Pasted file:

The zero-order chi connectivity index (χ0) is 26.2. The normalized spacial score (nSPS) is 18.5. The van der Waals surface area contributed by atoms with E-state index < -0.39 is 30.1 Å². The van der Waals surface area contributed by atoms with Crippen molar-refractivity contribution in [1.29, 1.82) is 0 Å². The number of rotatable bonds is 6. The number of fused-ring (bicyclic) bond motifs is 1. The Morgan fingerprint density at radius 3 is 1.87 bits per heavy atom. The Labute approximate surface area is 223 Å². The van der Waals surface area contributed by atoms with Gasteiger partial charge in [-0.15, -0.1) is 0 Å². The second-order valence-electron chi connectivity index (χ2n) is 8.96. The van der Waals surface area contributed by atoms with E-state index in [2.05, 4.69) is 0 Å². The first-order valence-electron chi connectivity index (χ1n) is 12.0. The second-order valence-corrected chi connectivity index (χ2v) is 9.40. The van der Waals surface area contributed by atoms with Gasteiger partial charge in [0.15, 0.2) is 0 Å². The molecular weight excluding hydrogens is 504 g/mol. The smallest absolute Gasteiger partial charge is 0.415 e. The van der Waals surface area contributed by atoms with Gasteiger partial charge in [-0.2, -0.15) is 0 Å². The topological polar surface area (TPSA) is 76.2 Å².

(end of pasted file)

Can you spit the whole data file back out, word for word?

The zero-order chi connectivity index (χ0) is 26.2. The normalized spacial score (nSPS) is 18.5. The van der Waals surface area contributed by atoms with E-state index < -0.39 is 30.1 Å². The van der Waals surface area contributed by atoms with Crippen molar-refractivity contribution in [1.29, 1.82) is 0 Å². The number of rotatable bonds is 6. The number of fused-ring (bicyclic) bond motifs is 1. The Morgan fingerprint density at radius 3 is 1.87 bits per heavy atom. The Labute approximate surface area is 223 Å². The van der Waals surface area contributed by atoms with Gasteiger partial charge in [-0.15, -0.1) is 0 Å². The second-order valence-electron chi connectivity index (χ2n) is 8.96. The van der Waals surface area contributed by atoms with E-state index in [2.05, 4.69) is 0 Å². The first-order valence-electron chi connectivity index (χ1n) is 12.0. The second-order valence-corrected chi connectivity index (χ2v) is 9.40. The van der Waals surface area contributed by atoms with Gasteiger partial charge in [0.15, 0.2) is 0 Å². The molecular weight excluding hydrogens is 504 g/mol. The smallest absolute Gasteiger partial charge is 0.415 e. The van der Waals surface area contributed by atoms with Gasteiger partial charge in [-0.2, -0.15) is 0 Å². The topological polar surface area (TPSA) is 76.2 Å².